Contrast the greedy machinations of the wealthy fool with the generosity of the believers of Macedonia. They were given to give inasmuch at they had first given themselves to God (2 Corinthians 8:5). They begged Paul for the favor of giving to the needs of others (8:3). They gave out of their poverty and beyond their means (8:3). They may not have have been rich, as the world defines riches, but they were rich toward God and and that is what ultimately matters! He is no fool who is rich towards God. Or, as Jim Elliot, put it, “He is no fool who gives up what he cannot keep, to gain what he cannot lose.”

Pastor Jerry

Friday, March 16, 2012


John Newton, before entering into ministry as a Pastor, wrote of His purpose:

"To know nothing but Jesus Christ and Him crucified that I might declare His unsearchable riches to sinners. To insist much upon the great essential points of the glories of His person and offices; His wonderful love and condescension; His power, faithfulness, and readiness to save; the grandeur of His works; the perfection of His example; His life, passion, death, and resurrection."


Luke 11:13, “If you then, who are evil, know how to give good gifts to your children, how much more will the heavenly father give the Holy Spirit to those who ask him!”

The person of the Holy Spirit is set forth by Jesus as the supreme example of God’s readiness to give good gifts to those who ask of Him. Of all the gifts given by God none is more necessary or precious as He.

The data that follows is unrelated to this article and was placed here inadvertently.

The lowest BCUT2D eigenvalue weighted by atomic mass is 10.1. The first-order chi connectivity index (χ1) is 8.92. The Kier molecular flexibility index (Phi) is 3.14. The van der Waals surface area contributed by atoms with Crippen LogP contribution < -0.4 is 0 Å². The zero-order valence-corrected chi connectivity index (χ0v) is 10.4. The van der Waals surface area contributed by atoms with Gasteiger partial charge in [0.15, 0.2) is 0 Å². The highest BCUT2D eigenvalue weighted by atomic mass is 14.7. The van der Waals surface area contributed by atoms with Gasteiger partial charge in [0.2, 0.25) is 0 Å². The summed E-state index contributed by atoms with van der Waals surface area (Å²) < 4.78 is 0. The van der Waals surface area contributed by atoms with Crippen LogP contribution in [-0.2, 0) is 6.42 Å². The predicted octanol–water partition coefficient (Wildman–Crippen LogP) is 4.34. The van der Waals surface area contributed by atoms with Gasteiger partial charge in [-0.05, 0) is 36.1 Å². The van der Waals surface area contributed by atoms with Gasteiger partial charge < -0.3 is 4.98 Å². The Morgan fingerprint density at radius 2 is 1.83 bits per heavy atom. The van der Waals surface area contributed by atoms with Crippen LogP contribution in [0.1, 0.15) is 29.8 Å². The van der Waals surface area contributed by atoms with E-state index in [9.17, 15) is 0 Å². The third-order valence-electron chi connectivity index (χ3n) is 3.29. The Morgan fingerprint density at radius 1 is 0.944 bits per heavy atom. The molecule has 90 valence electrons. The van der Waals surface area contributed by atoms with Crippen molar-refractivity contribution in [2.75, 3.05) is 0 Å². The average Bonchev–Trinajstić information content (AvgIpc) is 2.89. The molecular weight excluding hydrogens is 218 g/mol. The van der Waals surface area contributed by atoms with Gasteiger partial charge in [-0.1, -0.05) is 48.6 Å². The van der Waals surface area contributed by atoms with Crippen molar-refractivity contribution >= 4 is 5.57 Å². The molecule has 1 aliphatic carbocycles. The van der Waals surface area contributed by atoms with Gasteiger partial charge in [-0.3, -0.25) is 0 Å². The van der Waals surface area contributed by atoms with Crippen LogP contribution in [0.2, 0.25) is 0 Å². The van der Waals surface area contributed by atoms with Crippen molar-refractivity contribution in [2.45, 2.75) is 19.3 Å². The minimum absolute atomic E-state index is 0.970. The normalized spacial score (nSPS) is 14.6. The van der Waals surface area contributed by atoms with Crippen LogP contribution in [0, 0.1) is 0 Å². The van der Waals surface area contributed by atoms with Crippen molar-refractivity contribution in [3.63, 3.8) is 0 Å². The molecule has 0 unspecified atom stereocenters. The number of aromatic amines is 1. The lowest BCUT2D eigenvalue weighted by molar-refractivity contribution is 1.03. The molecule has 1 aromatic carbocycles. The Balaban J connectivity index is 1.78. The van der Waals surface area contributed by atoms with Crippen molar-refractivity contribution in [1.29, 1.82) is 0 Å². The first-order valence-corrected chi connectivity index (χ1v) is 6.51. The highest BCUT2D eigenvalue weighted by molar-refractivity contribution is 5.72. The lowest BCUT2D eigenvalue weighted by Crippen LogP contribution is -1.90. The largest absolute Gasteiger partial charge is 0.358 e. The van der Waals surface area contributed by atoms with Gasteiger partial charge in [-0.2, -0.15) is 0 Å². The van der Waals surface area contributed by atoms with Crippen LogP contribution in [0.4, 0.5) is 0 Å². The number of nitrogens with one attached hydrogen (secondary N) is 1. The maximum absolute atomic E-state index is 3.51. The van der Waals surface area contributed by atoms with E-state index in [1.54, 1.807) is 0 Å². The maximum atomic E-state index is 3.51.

Jesus elsewhere said of the Spirit: “it is to your advantage that I go away, for if I do not go away, the Helper will not come to you. But if I go I will send Him to you” (John 16:7). Jesus departure would be advantageous inasmuch as it would open the door for the Spirit’s coming. How precious then must be the provision of the Spirit!

The Spirit’s work in the believer’s life is all encompassing. It is by the Spirit that we are made aware of our sin and pending judgment (John 16:8). It is by His work that we are born again (John 3:5-8; 1 Corinthians 12:13). It is by His presence that our new identity as a child of God is confirmed (Romans 8:16). It is by Him that our eyes are opened that we might understand and know the truth (John 16:14-15; 1 Corinthians 2:12; 1 John 2:26-27). It is by Him that we are made to realize the glorious nature of our inheritance and immeasurable greatness of His power (Ephesians 1:16-19). Again, it is by His revelation that we are given the strength to comprehend the love of Christ which surpasses knowledge (Ephesians 1:14-19).

It is the Spirit who intercedes for us in our prayers (Romans 8:26). It is by Him that our minds are renewed (Ephesians 4:23), sin is put off (Romans 8:13; Ephesians 4:22), and Christlikeness is put on (Ephesians 4:24). It is by Him that we have received spiritual gifts (1 Corinthians 12:4-7).

The Spirit of God reveals Christ to us, in us, and through us (John 16:14). He is everworking, patiently and relentlessly, to conform us to the image of Christ (2 Corinthians 3:18). His presence in our lives is made evident in the glorious fruit He bears. Supernatural, Christlike, virtues—love, joy, peace, patience, kindness, goodness, faithfulness, gentleness, self-control-- blossom and bloom where there once was but barren ground and noxious weeds (Galatians 5:22-23).